ENTERPRISE UX DESIGN

Orion Labs

About Company

TLDR: we make smart walkie-talkies! 😎

Orion Labs is the leader in voice-activated business communication and automation for the mobile, frontline workforce.

With a focus on hospitality, transportation, logistics, and field services, we provide cloud-based enterprise services including alert workflows, indoor positioning, geofencing, language translation, Health, Safety, & Environment (HSE) compliance checklists, and more.

Design Goal

To make voice products and services more valuable, usable, and useful for people requiring constant communication with their teams.

Time Period

Jan 2019 - April 2020

The Product Team

  • Head of Product
  • Product/Program Manager
  • UI/UX Mobile Product Manager
  • UI Designer 👋🏾
    As the UI Designer, I was responsible for:
    • Discussing the “what and why” with the Product team to better inform my design decisions. Syncing with the engineering team to discuss interactions, implementation phases, and also ways to ensure happy user experiences.
    • Choosing appropriate levels of fidelity (and interactivity) at each point in a design project, from quick sketches to highly polished visual prototypes.

Accomplishments

  • Led the visual design of a ‘blue-sky’ concept to a shipped product (Orion Command Center - Dispatch Console). This product will enable us to sell our platform to more enterprise and public safety customers.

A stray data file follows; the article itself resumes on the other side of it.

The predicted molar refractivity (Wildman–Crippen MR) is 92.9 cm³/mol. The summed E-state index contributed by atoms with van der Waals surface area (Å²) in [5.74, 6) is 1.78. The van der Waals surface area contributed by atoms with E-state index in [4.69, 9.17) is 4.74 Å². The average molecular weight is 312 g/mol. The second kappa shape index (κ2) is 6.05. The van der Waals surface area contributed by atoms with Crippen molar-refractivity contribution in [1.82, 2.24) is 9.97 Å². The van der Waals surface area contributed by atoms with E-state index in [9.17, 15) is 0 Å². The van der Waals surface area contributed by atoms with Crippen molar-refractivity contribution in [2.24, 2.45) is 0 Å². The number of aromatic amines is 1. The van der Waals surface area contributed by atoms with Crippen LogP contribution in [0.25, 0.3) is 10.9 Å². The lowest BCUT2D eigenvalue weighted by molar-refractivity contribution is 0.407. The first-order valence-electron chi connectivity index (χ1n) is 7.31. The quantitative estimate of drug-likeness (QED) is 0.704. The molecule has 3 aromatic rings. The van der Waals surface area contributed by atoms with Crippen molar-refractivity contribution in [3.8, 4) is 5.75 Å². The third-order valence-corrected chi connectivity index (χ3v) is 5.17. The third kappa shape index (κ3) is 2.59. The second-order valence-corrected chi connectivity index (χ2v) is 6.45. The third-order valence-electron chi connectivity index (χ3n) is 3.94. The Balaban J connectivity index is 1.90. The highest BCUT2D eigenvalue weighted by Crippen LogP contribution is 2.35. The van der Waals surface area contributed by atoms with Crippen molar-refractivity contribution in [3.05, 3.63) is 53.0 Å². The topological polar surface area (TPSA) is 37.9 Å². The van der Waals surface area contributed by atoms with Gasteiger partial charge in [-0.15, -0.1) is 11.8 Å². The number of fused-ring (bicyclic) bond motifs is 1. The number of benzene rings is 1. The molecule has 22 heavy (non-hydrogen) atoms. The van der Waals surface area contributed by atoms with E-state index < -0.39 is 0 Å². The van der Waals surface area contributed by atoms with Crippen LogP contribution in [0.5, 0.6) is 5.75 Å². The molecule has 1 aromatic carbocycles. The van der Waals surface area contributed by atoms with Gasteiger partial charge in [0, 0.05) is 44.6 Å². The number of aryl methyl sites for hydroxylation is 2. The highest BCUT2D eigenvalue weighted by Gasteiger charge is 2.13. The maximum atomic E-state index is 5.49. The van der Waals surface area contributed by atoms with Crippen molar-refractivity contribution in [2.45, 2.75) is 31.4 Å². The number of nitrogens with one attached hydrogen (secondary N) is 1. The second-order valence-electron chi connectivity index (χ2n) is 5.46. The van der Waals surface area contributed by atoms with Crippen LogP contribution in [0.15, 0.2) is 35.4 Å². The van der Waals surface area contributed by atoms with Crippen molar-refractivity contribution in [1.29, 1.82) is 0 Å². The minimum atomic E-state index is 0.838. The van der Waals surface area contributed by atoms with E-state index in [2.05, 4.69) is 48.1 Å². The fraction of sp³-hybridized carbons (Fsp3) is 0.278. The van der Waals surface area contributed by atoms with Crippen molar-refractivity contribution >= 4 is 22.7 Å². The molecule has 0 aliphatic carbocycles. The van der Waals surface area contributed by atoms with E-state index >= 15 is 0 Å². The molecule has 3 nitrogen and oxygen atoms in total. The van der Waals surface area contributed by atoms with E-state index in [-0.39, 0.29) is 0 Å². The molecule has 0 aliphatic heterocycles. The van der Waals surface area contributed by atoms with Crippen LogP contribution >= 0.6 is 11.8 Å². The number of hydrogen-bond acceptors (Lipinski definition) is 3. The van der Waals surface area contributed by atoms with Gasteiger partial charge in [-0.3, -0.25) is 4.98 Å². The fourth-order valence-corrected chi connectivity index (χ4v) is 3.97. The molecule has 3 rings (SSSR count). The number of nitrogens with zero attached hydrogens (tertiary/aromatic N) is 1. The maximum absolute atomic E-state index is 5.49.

• Responsible for the current and future aesthetic of everything that comes out of the Orion Command Center.

📌 Chelsea Note!
If you're in a hurry, check out the Dispatch Console Presentation instead.

DESIGNING FOR WEB-BASED PUSH-TO-TALK

Dispatch Console

To operate effectively, dispatchers need to speak directly to their team, monitor staff locations, and assign tasks rapidly.

The Orion Command Center’s Dispatch Console enables enterprise administrators, dispatch teams, and desk workers to instantly connect with their mobile workforce without the requirement of installing software or other limitations of traditional desktop tools.

Dispatch Console - Final Mock - Version 1Dispatch Console - Version 1

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Overview

BeforeOrion Push to Talk

One of my first tasks at Orion is to brainstorm and explore how features from the ‘Orion Push to Talk’ app would appear in the Orion Command Center.

What features, you say?

  • Send messages to a single person (DM PTT),
  • Send messages to an entire group (Group PTT),
  • Review + Replay recent messages,
  • Locate team members on a map,
  • And also look towards the future of multimedia messaging services.

SOLUTIONS

Referencing previous initiatives, using design intuition, and following UX best practices, I designed an interface that:

  • Influences the order in which the human eye perceives the information that is being displayed,
  • Respects, unites, and improves the current styling of Orion products,
  • And strives to be mindful of the Web Content Accessibility Guidelines.

THE PROCESS

🔍 Discovery

Since this project has gone through many iterations prior to me joining Orion, the Product team shared what they’ve tried, what was implemented, and also their research findings.

Research Method #1: Product Team

The team shared screenshots of the various competitor/comparative interfaces. They focused on elements they thought would make the product successful.

🗝️Key Finding #1: Prominent PTT button

To give a sense of familiarity to PTT’ers out there, we want to display the PTT button a bit large and in a findable location.

🗝️Key Finding #2: Learning Curve